Plus, to throw this tangent into this thread, you are required to run a full comparison of the hazards of wind power to the harms to habitat caused by climate-changing fossil fuel use.
But from the nature of the distraction offered, I take it we all agree that the original thesis stands: Anyone claiming Noem’s Nest Predator Bounty Program had anything to do with pheasant numbers if full of baloney.
Besides, all those orange-clad tourists walking around with Kristi this weekend will kill more pheasants that South Dakota’s wind turbines will.
Doc, the biggest killer of birds is not wind chargers, it’s wind ows. Yep, windows are the biggest threat to birds period outside of pesticides “Between 365 and 988 million birds die from crashing into windows in the United States each year, according to a new report” Washington Post
Wind chargers “Wind turbines kill an estimated 140,000 to 328,000 birds each year in North America,”
So let’s see now. I take 988 million window kill and I subtract 328,000 wind charger kill and with my handy dandy fingers and toes, I come up arithmetically with a difference of __________. I’m gonna ask you to fill in the blank as you’re the Doctor.
It doesn’t matter how high birds can fly as they cannot avoid getting cancer from the noise of the wind turbine. Oh never mind, my tinfoil hat was picking up a new frequency.
I didn’t say it was the primary source of bird losses. I was inspired by your concern for bird health :^).
Birds by the way are literally the canaries in the coal mine when it comes to climate change.
Most of those other bird kills are the smaller birds with greater populations. The article discusses the greater effect of wind turbines on larger birds that exist in smaller numbers. So we are talking a much bigger impact on eagles and hawks, not on robins and sparrows that are found in greater numbers in our neighborhoods and more likely to be killed by cats or window strikes.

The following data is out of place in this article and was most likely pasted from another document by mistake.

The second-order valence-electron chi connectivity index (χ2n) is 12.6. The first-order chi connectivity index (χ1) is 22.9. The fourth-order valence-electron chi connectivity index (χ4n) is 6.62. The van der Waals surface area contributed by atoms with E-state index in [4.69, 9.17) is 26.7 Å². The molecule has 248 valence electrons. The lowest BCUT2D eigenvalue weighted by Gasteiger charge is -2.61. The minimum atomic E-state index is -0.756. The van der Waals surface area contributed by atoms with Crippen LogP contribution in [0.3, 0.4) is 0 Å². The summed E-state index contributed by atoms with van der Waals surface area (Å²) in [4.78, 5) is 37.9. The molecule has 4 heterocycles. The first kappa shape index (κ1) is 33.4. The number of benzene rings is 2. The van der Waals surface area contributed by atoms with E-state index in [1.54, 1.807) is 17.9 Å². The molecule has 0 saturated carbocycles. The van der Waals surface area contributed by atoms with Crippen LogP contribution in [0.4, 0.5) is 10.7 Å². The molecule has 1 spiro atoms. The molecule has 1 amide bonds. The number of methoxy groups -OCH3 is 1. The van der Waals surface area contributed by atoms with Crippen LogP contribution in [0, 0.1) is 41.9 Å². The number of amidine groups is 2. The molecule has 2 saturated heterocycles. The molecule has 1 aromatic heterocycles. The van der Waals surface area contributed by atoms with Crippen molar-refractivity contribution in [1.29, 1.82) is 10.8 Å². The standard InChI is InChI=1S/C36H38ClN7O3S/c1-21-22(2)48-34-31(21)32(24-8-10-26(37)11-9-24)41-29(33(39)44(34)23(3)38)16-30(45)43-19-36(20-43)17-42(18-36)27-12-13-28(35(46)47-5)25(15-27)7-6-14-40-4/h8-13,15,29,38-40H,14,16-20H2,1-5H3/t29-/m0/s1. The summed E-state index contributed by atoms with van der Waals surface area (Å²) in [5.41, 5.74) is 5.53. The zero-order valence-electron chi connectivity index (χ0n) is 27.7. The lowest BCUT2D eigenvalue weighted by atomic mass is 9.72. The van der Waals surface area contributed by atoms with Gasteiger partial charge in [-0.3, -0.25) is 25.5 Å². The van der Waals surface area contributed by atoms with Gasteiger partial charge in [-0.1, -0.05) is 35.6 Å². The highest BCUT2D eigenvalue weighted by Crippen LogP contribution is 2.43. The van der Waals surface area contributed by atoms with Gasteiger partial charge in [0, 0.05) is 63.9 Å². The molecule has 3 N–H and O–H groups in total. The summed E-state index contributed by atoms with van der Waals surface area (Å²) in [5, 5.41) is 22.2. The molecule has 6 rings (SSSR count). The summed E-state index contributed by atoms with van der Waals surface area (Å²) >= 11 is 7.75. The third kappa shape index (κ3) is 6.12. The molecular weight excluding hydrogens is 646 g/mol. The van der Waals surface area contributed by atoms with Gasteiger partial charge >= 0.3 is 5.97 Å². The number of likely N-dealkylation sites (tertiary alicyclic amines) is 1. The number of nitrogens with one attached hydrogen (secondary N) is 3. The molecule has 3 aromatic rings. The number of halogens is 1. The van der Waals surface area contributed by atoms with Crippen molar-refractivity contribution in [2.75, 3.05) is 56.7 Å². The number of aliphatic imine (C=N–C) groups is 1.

In other words, the loss of one eagle has much more of an effect on eagle populations than the loss of one robin does on robin populations.
Hmmm….the number of wind turbines is going up, and pheasant populations are going down. I cannot say that there is a cause and effect however. Loss of habitat and climate change could be playing more significant roles, but you need a study to examine that.
Eagles prey on pheasants, and hunters pray they will blast one. Smart coyotes and fox will build a den close to the wind chargers for snack time, but intelligent ones, will build close to glass filled buildings.
Will Mari Butina be there with bffs Paul Erickson and Dusty Johnson in Mike Rounds big twin engine with John (July 4th at the Kremlin) Thune? Maybe shoot some birds on the Rez side of the Cheyenne River on the Angostura irrigated cornfields. Kristi could wear her tactical ball cap with camo American flag. Oh the photo ops. She might have to wade her photo op pony over to avoid highway barricades, sound howitzers, tanks and helicopters.
Pheasant numbers have so badly tanked. Less than one per person is considered a good season? Pitiful.
Maria and Paul do love a good pheasant hunt. And dang, she gets out on Friday. She could easily get to Pierre with Paul in time to shoot on Saturday. What a great way to patch things up with Paul and the SDGOP.
Red Sparrow has at least one felony conviction so I am not sure she is allowed to have a weapon or even be in possession of one.
Actually, Mike, Maria may still be able to buy and possess a shotgun in South Dakota. Folks who’ve committed crimes of violence or felony drug crimes can’t possess or control a firearm, but those bans last for only 5 to 15 years after commission of the offense. We also take away the right to possess/control a firearm from domestic abusers, but only for a year. See SDCL 22-14-15 through 15.2.
Maria didn’t do drugs. She didn’t commit a crime of violence. She didn’t beat Paul E or any other roommates. She may be able to carry a gun here.
…Ah, but federal law sensibly goes further and bans all felons and domestic abusers from possessing firearms. So no hunting for Maria here: South Dakota wouldn’t bust her, but the feds would.